Men are violent beasts. Since Cain did his brother Abel in, men have been bashing, cutting, stabbing, punching, detonating, shooting, destroying people and things ever since.
Women, of course, are not immune to this propensity to kill, maim and destroy but by and large if something violent is happening somewhere in the world it’s a fairly safe bet a man is involved.
Violence against women is a particularly insidious and disturbingly common form of violence. In the fifteen years or so that I have been in church leadership I have had the sad misfortune to hear stories of women being raped, sexually abused as children, beaten physically and psychologically damaged as a result of the actions of men. The statistics are horrible and the stories are horrifying.
In conversation a couple of years ago on this blog with Hannah Mudge I said this:
There are a vast number of issues on which it surely is possible to agree but let me give just one as an example: Violence against women. Churches that believe in a leadership role for men in the church and husbands in the home SHOULD be, even MUST be the first to stand up and say the persistent violence of men toward women around the world is wrong, is evil and must be fought tooth and nail. No equivocations, no qualifications, no ifs and buts, not as a token gesture but as a committed, heart-felt response. There are so many causes and issues in a society that a church could take up and support and it’s impossible to do justice to all of them, but I think this issue really should go WAY higher up the list.
I simply don’t agree with the notion that a leadership (headship) of a husband in the home gives any kind of permission or slippery slope to domestic abuse – it’s like suggesting all feminists hate men or are secretly lesbians. It’s simply not true. Sin can twist everything and anything. So a stand on this issue would go a long way to putting our money where our mouth is on this.
Sadly, pastors and church leaders (often male) don’t give women who have been on the wrong end of a man’s aggression the support and help they need. This article by Justin Holcomb is a helpful starting point on how to help.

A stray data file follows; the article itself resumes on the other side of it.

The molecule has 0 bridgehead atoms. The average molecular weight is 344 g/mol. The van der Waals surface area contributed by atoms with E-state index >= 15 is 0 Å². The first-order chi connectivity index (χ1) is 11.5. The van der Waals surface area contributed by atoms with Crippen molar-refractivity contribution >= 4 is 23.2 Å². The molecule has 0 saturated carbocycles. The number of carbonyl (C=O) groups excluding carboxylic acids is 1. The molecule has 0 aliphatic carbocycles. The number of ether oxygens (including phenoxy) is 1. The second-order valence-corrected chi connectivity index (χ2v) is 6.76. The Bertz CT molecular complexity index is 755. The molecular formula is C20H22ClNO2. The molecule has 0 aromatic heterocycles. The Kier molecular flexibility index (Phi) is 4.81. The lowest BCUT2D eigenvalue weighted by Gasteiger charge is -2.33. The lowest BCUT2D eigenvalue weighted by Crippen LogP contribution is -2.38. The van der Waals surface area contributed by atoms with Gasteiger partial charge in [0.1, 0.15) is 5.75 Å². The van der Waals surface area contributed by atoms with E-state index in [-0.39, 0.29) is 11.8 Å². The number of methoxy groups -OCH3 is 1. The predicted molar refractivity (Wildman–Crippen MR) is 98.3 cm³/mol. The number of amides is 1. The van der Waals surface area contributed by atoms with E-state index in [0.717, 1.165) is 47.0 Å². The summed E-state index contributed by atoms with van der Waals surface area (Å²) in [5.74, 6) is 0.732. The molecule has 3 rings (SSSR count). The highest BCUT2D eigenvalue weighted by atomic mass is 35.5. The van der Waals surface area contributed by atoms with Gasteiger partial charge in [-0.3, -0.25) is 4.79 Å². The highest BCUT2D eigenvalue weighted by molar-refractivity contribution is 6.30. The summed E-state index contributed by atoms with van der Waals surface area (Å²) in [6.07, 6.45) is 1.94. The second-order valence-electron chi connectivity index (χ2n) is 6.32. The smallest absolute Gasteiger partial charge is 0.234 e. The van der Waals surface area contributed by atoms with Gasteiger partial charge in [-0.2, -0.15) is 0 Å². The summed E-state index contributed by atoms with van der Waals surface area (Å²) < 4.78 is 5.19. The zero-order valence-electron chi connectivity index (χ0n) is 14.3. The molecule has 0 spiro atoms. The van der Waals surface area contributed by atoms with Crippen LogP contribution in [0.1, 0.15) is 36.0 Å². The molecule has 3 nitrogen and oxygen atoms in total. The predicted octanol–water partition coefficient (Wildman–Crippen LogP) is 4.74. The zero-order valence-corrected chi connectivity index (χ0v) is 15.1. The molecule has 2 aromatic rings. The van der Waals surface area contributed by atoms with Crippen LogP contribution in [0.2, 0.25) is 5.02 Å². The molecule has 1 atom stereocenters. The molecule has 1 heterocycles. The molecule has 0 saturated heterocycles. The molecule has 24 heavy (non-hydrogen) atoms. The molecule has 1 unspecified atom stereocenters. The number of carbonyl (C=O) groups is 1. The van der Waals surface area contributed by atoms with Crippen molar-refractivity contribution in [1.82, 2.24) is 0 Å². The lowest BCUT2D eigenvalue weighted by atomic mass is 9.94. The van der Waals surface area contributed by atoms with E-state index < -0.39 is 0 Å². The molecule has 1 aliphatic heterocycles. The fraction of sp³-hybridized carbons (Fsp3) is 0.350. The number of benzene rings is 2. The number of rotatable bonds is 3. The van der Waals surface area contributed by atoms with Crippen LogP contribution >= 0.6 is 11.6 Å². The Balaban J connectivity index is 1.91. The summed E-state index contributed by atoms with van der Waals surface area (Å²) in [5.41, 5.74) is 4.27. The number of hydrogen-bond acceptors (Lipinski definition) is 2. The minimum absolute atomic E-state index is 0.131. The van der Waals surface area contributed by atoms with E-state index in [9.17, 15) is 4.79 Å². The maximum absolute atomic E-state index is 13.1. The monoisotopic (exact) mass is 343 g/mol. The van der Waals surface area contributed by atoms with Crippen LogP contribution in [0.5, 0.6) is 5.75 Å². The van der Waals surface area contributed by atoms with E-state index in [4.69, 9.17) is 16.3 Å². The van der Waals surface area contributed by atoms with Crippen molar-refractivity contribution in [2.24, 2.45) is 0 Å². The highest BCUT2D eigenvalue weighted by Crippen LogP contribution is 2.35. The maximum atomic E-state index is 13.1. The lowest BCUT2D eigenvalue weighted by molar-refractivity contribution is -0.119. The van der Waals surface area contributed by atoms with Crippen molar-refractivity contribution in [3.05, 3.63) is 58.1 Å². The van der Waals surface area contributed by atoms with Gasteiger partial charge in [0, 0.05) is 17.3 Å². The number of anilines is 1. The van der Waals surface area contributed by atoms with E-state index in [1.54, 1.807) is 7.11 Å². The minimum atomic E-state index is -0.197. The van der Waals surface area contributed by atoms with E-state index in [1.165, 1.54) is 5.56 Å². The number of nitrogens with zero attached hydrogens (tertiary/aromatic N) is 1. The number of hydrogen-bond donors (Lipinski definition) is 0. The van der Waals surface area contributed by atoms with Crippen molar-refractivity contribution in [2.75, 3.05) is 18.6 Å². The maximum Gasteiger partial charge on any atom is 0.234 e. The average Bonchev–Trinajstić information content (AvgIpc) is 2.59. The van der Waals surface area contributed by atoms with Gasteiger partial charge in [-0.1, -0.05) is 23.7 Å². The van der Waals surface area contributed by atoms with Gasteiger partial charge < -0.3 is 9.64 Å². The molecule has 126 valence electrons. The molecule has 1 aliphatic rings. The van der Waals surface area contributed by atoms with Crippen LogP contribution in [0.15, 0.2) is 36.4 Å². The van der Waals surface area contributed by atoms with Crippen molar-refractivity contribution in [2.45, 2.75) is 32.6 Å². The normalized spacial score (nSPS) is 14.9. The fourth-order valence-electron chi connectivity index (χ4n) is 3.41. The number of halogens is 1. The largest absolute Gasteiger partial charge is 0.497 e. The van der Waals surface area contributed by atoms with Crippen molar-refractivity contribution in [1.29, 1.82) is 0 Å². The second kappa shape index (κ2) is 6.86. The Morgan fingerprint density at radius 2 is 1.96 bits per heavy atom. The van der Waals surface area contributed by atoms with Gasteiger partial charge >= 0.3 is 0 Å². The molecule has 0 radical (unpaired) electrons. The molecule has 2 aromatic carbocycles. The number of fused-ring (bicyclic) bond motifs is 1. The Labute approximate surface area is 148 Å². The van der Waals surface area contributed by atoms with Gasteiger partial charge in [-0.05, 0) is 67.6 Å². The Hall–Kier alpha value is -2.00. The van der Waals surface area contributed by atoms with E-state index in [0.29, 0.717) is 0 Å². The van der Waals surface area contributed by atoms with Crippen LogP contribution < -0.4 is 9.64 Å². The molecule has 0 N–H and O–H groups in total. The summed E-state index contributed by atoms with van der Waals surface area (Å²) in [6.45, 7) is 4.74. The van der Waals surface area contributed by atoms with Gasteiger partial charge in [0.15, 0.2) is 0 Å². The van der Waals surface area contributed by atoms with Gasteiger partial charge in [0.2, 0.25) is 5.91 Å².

Malestrom violence is often directed toward other men. They are humiliated and stripped of dignity as human beings and demeaned as men by the downward currents of injustice, systemic poverty, racism, classism, homophobia, xenophobia, bullying, and a plethora of other abuses inflicted largely by other men. A staggering 30 percent of those who are trafficked globally for forced labor or sex are men and boys—a number that roughly approximates the entire population of New York City proper. In wars, countless men are slaughtered, permanently disabled, or left suffering with post-traumatic stress dis- order (PTSD)—scarred by what they’ve witnessed, suffered, or inflicted on others. PTSD is not just a military issue; it plagues young men living in our inner cities. At the Center for Disease Control, it was noted “that children who live in inner cities experience higher rates of PTSD than do combat veterans, due in large part to the fact that the majority of kids living in inner city neighborhoods are routinely exposed to violence.”
So why the focus or attention on violence against women. Why should violence against women be considered worse? The reason is simple: Men are stronger. The fact that most men are substantially bigger, stronger and more physically powerful than the women in their lives makes their violence even more unacceptable. It is the world of the bully, the imbalance of power offends all notions of justice. Go start a fight with someone your own size.
It is why it is unfair if a woman who was a man beats up on a woman who is well just a woman in sport and just plain wrong in every other arena of life.
Let’s be clear, violence against women is a blight in every society and one churches must not be complicit in. It must be made abundantly clear to the men in the care of our churches that violence against women will not be tolerated.
I don’t believe men and women are the same for all sorts of reasons but fundamentally I don’t think our bodies allow us to do that. We need men not to disavow their strength but their violence and especially their violence towards those who are weaker.
If you’re in the UK you may want to consider Restored’s First Man Standing campaign or do something similar in your own country.